# Search Results

Results tagged with Search options user 1655
24 results

Microeconomics is a branch of economics that studies the market behavior of individual actors (usually firms and consumers) and the aggregation of their actions in different institutional frameworks (usually the market).

The expenditure function is always concave. Suppose you consume two goods. Suppose the price of one of those goods, say $p1$, increases. Suppose also that, rather than rebalance your demand, you inc …
answered Dec 12 '18 by 123
I thought it might be helpful to discuss the LS condition in general as it pertains to the LS equilibrium: A Lind./Sam. equilibrium allows for a unique equilibrium price $q_i, \forall i \in {1,...,n … answered Sep 14 '16 by 123 This makes use of Weierstrass theorem: "Any continuous function mapping from a non-empty compact set to a a subset of$\mathbb{R}$attains a maximum and minimum. So, for example: We know by Hein … answered Oct 6 '15 by 123 This is a very poorly written question. The gist of the question is this: should a company take a lump-sum payment from a customer of \$8,525 or a \$12k payment that is spread uniformly over 12 year … answered Apr 9 '17 by 123 I will provide an actual answer because I strongly believe that embedding the rational expectations (RE) assumption into macroeconomic models is ridiculous. I will try to crystalize this in a concis … answered Sep 9 '18 by 123 Given a utility function of the form$U(a,b)=min\{a,b\}$. Suppose that currently$a<b$. To increase utility, you should allocate more of$a$to this person until$a=b$and then increase$a,b$proporti … answered Apr 7 '17 by 123 The Lindahl Equilibrium$y^*$with quasi-linear preferences is uniquely determined. That is,$y^*$is independent of individual consumption levels of$x$answered Jun 1 '16 by 123 To be a Pareto optimum, there must not exist another feasible allocation that makes every agent at least as well off and one or more agents strictly better off. So, let us consider the options here. … answered May 9 '16 by 123 So, you assume a finite stock of money units and also that the only thing any consumer desires is units of happiness. That is, consumers are utility maximizers and they have utilities that are functio … answered Jul 1 '16 by 123 $$(\frac{r}{w} \frac{1-\alpha}{\alpha})*K$$ $$\equiv (\frac{r}{w} \frac{1-\alpha}{\alpha})[\frac{y}{a}(\frac{w}{r} \frac{\alpha}{1-\alpha})^{1-\alpha}]$$$$\equiv (\frac{r}{w} \frac{1-\alpha}{\alpha}) … answered Dec 10 '16 by 123 HerrK. was correct in the comments. Sorry for the lapse. What is happening is that$U(x,y)=$max{$x,y$} with$P_x=P_y=P$causes a consumer to be indifferent between consumption bundles:$(\frac{w}{P} …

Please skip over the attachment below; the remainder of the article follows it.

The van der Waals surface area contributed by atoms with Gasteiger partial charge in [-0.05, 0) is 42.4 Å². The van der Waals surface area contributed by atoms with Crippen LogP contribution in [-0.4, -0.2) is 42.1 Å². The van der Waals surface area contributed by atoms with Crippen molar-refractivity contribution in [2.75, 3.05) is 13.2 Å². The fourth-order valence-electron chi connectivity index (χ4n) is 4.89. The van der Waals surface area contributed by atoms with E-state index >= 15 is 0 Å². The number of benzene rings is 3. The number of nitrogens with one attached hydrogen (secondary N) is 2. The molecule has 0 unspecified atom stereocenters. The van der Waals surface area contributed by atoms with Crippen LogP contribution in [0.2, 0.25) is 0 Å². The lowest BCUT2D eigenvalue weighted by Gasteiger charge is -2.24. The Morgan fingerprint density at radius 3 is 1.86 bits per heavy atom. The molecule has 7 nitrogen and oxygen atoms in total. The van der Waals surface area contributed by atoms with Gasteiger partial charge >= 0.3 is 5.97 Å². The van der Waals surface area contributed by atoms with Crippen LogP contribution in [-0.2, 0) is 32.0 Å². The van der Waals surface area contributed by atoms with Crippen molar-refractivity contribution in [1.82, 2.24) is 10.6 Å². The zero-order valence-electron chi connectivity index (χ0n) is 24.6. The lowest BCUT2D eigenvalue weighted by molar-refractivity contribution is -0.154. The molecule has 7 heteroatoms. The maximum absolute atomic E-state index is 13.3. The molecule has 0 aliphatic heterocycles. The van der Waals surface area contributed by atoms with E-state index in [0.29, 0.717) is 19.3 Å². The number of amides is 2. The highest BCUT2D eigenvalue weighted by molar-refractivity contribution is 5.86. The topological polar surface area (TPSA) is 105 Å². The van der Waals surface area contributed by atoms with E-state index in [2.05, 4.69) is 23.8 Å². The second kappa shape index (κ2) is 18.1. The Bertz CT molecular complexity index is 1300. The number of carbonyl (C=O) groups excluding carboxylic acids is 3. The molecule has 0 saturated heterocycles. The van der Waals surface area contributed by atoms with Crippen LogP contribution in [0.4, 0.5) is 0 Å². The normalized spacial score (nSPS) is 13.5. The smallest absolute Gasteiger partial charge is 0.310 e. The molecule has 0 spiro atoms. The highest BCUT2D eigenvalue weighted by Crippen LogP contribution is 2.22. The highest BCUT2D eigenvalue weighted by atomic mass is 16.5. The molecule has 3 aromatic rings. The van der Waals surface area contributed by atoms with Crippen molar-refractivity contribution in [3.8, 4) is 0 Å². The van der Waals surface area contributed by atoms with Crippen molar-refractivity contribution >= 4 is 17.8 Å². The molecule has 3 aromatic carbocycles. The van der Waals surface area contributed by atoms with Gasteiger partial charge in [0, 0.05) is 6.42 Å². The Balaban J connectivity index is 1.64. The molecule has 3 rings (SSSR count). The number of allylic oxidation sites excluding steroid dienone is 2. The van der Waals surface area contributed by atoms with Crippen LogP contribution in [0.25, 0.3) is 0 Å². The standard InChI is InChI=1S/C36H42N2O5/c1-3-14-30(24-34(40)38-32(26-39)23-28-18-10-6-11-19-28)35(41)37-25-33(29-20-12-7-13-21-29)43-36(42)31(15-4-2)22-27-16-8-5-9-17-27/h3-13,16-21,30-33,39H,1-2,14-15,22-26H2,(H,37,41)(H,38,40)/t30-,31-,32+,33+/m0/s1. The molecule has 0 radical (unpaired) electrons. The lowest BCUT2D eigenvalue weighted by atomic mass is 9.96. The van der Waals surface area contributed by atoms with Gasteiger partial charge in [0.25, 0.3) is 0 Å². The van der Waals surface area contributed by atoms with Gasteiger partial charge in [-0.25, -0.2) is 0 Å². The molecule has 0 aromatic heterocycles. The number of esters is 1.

answered Mar 15 '17 by 123
This paper:https://papers.ssrn.com/sol3/papers.cfm?abstract_id=2712957 Is exactly what you need.
answered Apr 8 '17 by 123
You needn't use the Lagrange here. And in general, this will be true for additively separable, linear utility functions. Note that the marginal rate of substitution between any two goods $i,j$ is a …